[Skip to Content]
[Skip to Content Landing]
December 4, 1954


JAMA. 1954;156(14):1332. doi:10.1001/jama.1954.02950140032011

Although there are earlier references, both historical and biblical, to the utilization of medical knowledge in relation to public health and to legal matters, the definitive connection between law and medicine may perhaps be dated from the publication of the Codes of Justinian, about 530 A. D. These contained provisions requiring expression of medical opinion in certain legal cases. Between 1500 and 1525, almost all of the principalities and other subdivisions of Central Europe adopted laws requiring the utilization of physicians when their investigations could be helpful to the court in cases of violent death, personal injury, pretended pregnancy, etc.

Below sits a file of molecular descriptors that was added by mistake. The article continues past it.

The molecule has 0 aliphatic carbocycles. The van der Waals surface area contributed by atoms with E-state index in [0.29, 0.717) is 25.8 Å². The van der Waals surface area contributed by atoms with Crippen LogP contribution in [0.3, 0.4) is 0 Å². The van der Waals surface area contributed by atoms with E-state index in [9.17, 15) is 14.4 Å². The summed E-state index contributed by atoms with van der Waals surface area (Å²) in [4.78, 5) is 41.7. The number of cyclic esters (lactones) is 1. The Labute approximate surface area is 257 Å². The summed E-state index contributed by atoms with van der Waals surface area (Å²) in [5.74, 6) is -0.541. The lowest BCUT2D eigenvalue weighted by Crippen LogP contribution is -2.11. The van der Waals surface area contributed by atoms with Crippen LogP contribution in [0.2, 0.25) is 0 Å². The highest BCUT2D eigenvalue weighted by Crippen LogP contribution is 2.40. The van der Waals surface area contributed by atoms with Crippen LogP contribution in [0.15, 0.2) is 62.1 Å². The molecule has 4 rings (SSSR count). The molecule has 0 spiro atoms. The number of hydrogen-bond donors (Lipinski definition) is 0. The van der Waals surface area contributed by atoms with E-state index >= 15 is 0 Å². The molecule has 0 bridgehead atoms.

Today, justice is dependent to some extent on medical evidence in about half the cases brought to appellate courts in the United States. Every trial is an adversary procedure. One party wins, another loses. In theory, in all actions, it is the truth that is sought. It is obvious that

First Page Preview View Large
First page PDF preview
First page PDF preview